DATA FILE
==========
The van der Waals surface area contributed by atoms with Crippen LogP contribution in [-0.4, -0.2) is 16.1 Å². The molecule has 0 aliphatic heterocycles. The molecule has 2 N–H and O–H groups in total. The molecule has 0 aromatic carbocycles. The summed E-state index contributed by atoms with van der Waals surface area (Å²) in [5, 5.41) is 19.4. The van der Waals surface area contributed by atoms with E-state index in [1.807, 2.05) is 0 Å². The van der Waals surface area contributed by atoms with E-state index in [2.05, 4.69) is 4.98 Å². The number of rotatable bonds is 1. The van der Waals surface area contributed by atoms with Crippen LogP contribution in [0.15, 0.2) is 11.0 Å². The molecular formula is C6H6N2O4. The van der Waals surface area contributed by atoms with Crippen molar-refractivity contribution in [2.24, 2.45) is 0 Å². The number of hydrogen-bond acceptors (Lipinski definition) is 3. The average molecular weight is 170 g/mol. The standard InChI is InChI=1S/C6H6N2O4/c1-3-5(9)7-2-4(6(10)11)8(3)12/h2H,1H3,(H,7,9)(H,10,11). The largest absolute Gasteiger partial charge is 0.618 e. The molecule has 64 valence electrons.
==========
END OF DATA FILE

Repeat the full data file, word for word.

The van der Waals surface area contributed by atoms with Crippen LogP contribution in [-0.4, -0.2) is 16.1 Å². The molecule has 0 aliphatic heterocycles. The molecule has 2 N–H and O–H groups in total. The molecule has 0 aromatic carbocycles. The summed E-state index contributed by atoms with van der Waals surface area (Å²) in [5, 5.41) is 19.4. The van der Waals surface area contributed by atoms with E-state index in [1.807, 2.05) is 0 Å². The van der Waals surface area contributed by atoms with E-state index in [2.05, 4.69) is 4.98 Å². The number of rotatable bonds is 1. The van der Waals surface area contributed by atoms with Crippen LogP contribution in [0.15, 0.2) is 11.0 Å². The molecular formula is C6H6N2O4. The van der Waals surface area contributed by atoms with Crippen molar-refractivity contribution in [2.24, 2.45) is 0 Å². The number of hydrogen-bond acceptors (Lipinski definition) is 3. The average molecular weight is 170 g/mol. The standard InChI is InChI=1S/C6H6N2O4/c1-3-5(9)7-2-4(6(10)11)8(3)12/h2H,1H3,(H,7,9)(H,10,11). The largest absolute Gasteiger partial charge is 0.618 e. The molecule has 64 valence electrons.